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J Perinatol. 2017 Feb;37(2):150-156. doi: 10.1038/jp.2016.199. Epub 2016 Nov 17.

Contextual factors influencing the implementation of the obstetrics hemorrhage initiative in Florida.

Author information

1
Department of Community and Family Health, College of Public Health, University of South Florida, Tampa, FL, USA.
2
The Lawton and Rhea Chiles Center for Healthy Mothers and Babies, College of Public Health, University of South Florida, Tampa, FL, USA.
3
Florida Perinatal Quality Collaborative, The Lawton and Rhea Chiles Center for Healthy Mothers and Babies, College of Public Health, University of South Florida, Tampa, FL, USA.
4
Department of Obstetrics and Gynecology, Morsani College of Medicine, University of South Florida, Tampa, FL, USA.
5
Division of Maternal-Fetal Medicine, Department of Obstetrics and Gynecology, University of Florida, Gainesville, FL, USA.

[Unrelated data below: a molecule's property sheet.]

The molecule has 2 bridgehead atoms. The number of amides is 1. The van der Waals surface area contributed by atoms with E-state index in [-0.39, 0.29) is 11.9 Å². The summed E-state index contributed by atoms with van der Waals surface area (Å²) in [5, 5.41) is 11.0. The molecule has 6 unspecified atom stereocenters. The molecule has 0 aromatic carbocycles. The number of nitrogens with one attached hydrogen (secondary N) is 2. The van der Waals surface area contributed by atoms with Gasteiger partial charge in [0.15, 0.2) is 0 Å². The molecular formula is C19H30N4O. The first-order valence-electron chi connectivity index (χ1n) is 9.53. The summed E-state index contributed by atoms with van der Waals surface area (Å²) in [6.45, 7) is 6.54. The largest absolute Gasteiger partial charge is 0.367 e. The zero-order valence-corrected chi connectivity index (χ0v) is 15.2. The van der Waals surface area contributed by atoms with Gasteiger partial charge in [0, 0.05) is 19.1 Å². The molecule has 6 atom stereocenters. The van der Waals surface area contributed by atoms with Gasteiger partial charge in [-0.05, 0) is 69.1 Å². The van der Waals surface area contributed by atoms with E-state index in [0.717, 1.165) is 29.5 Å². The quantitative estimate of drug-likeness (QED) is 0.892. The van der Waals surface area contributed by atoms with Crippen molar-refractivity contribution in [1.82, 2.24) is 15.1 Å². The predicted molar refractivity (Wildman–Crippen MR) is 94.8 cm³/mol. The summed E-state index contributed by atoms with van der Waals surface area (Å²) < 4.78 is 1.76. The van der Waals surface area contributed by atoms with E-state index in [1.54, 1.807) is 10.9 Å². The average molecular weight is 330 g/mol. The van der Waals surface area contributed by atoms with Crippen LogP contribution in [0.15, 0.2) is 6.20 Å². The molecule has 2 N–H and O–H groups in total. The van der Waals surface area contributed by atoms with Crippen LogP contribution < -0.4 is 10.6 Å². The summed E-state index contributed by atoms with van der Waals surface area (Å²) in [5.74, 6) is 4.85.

6
University of South Florida Health, Morsani College of Medicine, University of South Florida, Tampa, FL, USA.

Abstract

OBJECTIVE:

The purpose of this study was to explore the multilevel contextual factors that influenced the implementation of the Obstetric Hemorrhage Initiative (OHI) among hospitals in Florida.

STUDY DESIGN:

A qualitative evaluation was conducted via in-depth interviews with multidisciplinary hospital staff (n=50) across 12 hospitals. Interviews were guided by the Consolidated Framework for Implementation Research and analyzed in Atlas.ti using rigorous qualitative analysis procedures.

RESULT:

Factors influencing OHI implementation were present across process (leadership engagement; engaging people; planning; reflecting), inner setting (for example, knowledge/beliefs; resources; communication; culture) and outer setting (for example, cosmopolitanism) levels. Moreover, factors interacted across levels and were not mutually exclusive. Leadership and staff buy-in emerged as important components influencing OHI implementation across disciplines.

CONCLUSION:

Key contextual factors found to influence OHI implementation experiences can be useful in informing future quality improvement interventions given the institutional and provider-level behavioral changes needed to account for evolving the best practices in perinatology.

PMID:
27853321
DOI:
10.1038/jp.2016.199
[Indexed for MEDLINE]

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